Daphne declined a ride back to the Square, opting to walk so that she could think about the remaining characters that would have populated the ghostwriter’s Das Blaue-Fischreiher-Quartett—the Turtle and the Flying Dutchman, the lonely-hearts Serb, Vern Sturgis the lookalike mobster, the stand-up Welsh Pavarotti, Martha Downey the apprehensive Skylark driver, Gwen Counts the online Avon Lady, the mysterious Mr. Dowling, the elusive and at-large Mistress Eugenie. When she returned to her office she found her brother waiting in the chair beside her desk.
“What’s wrong?” she asked with alarm. “Has something happened?”
“I wanted to see you.”
He looked so different every time she saw him during these years before midlife kicked in. Men aged like the devil in their thirties—the weight, the laugh lines, the thickening skin all happened aggressively. She saw him only a few times a year, so the losses were more striking and painful. She hugged him thankfully and apprehensively, like he was someone come back from the dead.
“You know I hate surprises,” she said upon release.
“I hope it’s not a surprise that your office is closing after today.”
“Yeah, how about that? No more words of inspiration to make single mothers stay off the WIC coupons.”
“Maybe you can go back to clubbing baby seals.”
“Look at you!” she said. She felt his arm as if determining how safe a bicycle tire was to ride on.
“I’ve been reading the obits of your Quartet friends,” he said.
“They got buried under news about WMD.”
“Andy said Teddy Kennedy was at both funerals.”
“It was all the names people our age don’t even know. People like Paul Nitze. The Clintons blew them off.”
She could tell he wanted to get down to business. “Did you talk to Ed Dowling?”
“And what? You can’t spin our past any other way.”
“I thought it would fill in the gaps for you.”
“There was just one gap called the United States of America. I missed you and Dad on the other side of the world. You had it different.”
“What do you mean different? Don’t you think I missed Mom—and you?”
“You had a complete family.”
“It was an alt-family.”
“Ed Dowling said he thought Mom didn’t want to leave Dad.”
“That’s probably true.”
“Why couldn’t they stick to messing up each other’s lives and leave us alone? Why didn’t she just leave Dad for Jack?”
“She thought that would fuck us up.”
“But she fucked us up even more!”
“I don’t know, Daphne. Neither of them could be with anyone. They were both strange.”
“I never wanted to be that kind of strange,” she objected.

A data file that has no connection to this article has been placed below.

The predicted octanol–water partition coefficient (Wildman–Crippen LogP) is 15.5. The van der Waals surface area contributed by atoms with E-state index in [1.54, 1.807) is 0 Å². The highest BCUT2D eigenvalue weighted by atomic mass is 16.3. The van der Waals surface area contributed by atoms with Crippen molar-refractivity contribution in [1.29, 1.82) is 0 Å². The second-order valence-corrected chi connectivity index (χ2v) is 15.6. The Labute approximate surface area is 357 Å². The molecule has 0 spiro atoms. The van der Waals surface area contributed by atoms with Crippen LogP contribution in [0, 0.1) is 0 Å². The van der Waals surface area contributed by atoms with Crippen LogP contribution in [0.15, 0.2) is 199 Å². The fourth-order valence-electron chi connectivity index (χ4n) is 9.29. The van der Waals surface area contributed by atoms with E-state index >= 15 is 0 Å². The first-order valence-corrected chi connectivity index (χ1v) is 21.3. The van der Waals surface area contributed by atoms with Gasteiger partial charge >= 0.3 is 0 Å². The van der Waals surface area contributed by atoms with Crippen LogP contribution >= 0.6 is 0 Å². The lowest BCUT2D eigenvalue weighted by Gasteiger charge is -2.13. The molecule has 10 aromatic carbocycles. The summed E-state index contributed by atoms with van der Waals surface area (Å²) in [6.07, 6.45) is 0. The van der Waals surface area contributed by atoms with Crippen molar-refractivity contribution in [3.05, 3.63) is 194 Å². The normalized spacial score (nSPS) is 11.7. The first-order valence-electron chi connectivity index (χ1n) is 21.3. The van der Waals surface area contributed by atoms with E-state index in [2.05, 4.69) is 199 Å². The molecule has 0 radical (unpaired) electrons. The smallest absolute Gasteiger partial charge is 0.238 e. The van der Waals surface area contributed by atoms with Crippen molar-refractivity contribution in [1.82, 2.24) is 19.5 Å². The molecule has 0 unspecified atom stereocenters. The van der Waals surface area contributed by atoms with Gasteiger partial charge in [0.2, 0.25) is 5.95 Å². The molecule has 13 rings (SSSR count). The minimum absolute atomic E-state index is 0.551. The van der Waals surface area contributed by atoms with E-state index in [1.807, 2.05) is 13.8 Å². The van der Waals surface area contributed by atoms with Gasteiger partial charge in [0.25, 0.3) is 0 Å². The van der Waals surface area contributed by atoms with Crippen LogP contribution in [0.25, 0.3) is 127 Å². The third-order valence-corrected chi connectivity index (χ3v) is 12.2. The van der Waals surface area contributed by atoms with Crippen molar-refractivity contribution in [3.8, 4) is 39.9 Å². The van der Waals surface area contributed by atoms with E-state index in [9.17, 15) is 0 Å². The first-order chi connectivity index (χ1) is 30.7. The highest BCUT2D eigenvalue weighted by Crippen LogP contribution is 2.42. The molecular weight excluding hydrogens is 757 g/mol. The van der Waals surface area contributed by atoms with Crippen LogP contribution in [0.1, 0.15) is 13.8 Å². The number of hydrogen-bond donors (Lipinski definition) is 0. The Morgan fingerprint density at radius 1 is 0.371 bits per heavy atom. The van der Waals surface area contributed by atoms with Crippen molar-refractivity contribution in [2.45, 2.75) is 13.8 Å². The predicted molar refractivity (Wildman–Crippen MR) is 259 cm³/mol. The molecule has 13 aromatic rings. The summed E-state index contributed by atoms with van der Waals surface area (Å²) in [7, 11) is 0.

“You have to call her.”
She tried changing the subject. “So you’re getting married to that woman.”
“Why is everyone in the universe suddenly named Jen?”
“Because there were too many people in the universe suddenly named Courtney.”
She looked at him with such affection. “You’re way smarter than me.”
“Daphne, Mom doesn’t know anything about what’s been going on with you—I never told her what you did. I kept my word. She has something important to tell you.”
“Is she dying?”
He sighed in resignation. “Fuck, Daphne. Jack might be your father. She’s been wanting to tell you that for a long time. Forever in fact.”
She wasn’t shocked, only numb.
“You’ve probably always known that, haven’t you? You always know the truth. You just won’t come out of your world.”
She looked down at her hands. “I tried and it died.”
He leaned toward her. “You need to do it on your own, not through anyone else.”
She wanted more than anything to remain defiant. “Do you think Jack crashed his plane on purpose?”
“I don’t know.”
“That would make sense, wouldn’t it? Suicide has a genetic line.”
“Yeah, but you weren’t successful. You broke that line.”
She looked away and laughed. “Remember that singing reindeer in the Rudolph movie? ‘There’s always tomorrow.’ ”
“Don’t fuck with me, Daph. Don’t fuck with me when I love you.”
She wished something would happen to stop her from sobbing . . . and it did—a shout of “Holy shit!” from the lobby near the elevators. Daphne and Paul ran out to see a very large Fedex box making noises where it had been deposited at the center of the floor space.
“I’m calling Animal Control,” said Andy on his phone. “It’s something in there and there’s more than one.”
“Who left that?” asked Paul.
“I don’t know,” said Andy. “It was dumped there.”
“I hope it’s got air holes,” said Paul.
“It’s probably from The Helix,” said Andy. “They’ve sent a couple Tasmanian devils.”
“Don’t go near there,” said Paul.
It was too late. Daphne was already reading the label, touching it. “Get my scissors,” she said.
Andy was talking to someone official, nervously pacing. Paul had lifted his hands in confusion.
“In my top left drawer,” she told her brother, who left and shortly returned with the pair. He paused before bending down. “Stand back,” he told her.
“No,” she replied. The box had become quiet with their voices so close.
He carefully slit the white tape at the center as his sister pulled with sudden fury at the corners of the two cardboard flaps.
“Don’t be Pandora!” yelled Andy, cutting away from his call.
Daphne heaved at one flap to reveal four blinking eyes.
“Cats,” said Paul.
Andy came closer. “Who the fuck Fedexes cats?”
“How come they didn’t make cat noises?” said Paul.
Daphne could not speak. The two black and white animals, skinny and mangy, stood side by side on hind legs, stretched to nothing, blinking and straining to sniff this new world. She felt she had lost touch with everything real as she scooped up one in each hand, pulling their hungry, elongated forms up and out and close to her body. They were warm and breathing, living on together. “These ones don’t,” she said through tears.
Andy tipped the box lid to look at the attached label. “Who’s Eugenie with no last name?”
Paul stared at his sister cradling the unboxed animals. “You’re a funny one, Daphne.”